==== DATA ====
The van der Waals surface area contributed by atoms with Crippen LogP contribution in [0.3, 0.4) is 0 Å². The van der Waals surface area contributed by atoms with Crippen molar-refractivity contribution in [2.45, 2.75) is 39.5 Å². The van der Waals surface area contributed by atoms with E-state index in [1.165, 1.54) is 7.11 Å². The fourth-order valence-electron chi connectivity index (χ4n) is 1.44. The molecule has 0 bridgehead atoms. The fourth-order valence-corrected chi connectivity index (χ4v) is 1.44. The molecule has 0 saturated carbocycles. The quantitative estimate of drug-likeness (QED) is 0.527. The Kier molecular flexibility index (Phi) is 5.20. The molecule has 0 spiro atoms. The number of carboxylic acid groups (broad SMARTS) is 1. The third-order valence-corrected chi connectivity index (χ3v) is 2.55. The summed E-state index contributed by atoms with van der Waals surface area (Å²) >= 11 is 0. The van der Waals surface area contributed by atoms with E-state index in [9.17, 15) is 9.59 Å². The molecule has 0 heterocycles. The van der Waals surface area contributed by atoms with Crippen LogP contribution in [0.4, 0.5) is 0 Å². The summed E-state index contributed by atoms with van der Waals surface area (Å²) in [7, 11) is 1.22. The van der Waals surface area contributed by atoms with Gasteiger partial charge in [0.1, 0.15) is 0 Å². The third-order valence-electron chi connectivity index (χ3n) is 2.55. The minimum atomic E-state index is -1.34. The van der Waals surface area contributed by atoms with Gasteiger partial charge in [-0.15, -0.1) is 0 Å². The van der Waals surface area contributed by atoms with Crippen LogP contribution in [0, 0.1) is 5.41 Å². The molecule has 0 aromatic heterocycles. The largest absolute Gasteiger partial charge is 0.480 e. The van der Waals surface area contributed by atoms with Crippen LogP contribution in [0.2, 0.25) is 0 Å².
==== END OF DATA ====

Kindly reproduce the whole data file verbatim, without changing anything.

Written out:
The van der Waals surface area contributed by atoms with Crippen LogP contribution in [0.3, 0.4) is 0 Å². The van der Waals surface area contributed by atoms with Crippen molar-refractivity contribution in [2.45, 2.75) is 39.5 Å². The van der Waals surface area contributed by atoms with E-state index in [1.165, 1.54) is 7.11 Å². The fourth-order valence-electron chi connectivity index (χ4n) is 1.44. The molecule has 0 bridgehead atoms. The fourth-order valence-corrected chi connectivity index (χ4v) is 1.44. The molecule has 0 saturated carbocycles. The quantitative estimate of drug-likeness (QED) is 0.527. The Kier molecular flexibility index (Phi) is 5.20. The molecule has 0 spiro atoms. The number of carboxylic acid groups (broad SMARTS) is 1. The third-order valence-corrected chi connectivity index (χ3v) is 2.55. The summed E-state index contributed by atoms with van der Waals surface area (Å²) >= 11 is 0. The van der Waals surface area contributed by atoms with E-state index in [9.17, 15) is 9.59 Å². The molecule has 0 heterocycles. The van der Waals surface area contributed by atoms with Crippen LogP contribution in [0.4, 0.5) is 0 Å². The summed E-state index contributed by atoms with van der Waals surface area (Å²) in [7, 11) is 1.22. The van der Waals surface area contributed by atoms with Gasteiger partial charge in [0.1, 0.15) is 0 Å². The third-order valence-electron chi connectivity index (χ3n) is 2.55. The minimum atomic E-state index is -1.34. The van der Waals surface area contributed by atoms with Gasteiger partial charge in [-0.15, -0.1) is 0 Å². The van der Waals surface area contributed by atoms with Crippen LogP contribution in [0, 0.1) is 5.41 Å². The molecule has 0 aromatic heterocycles. The largest absolute Gasteiger partial charge is 0.480 e. The van der Waals surface area contributed by atoms with Crippen LogP contribution in [0.2, 0.25) is 0 Å².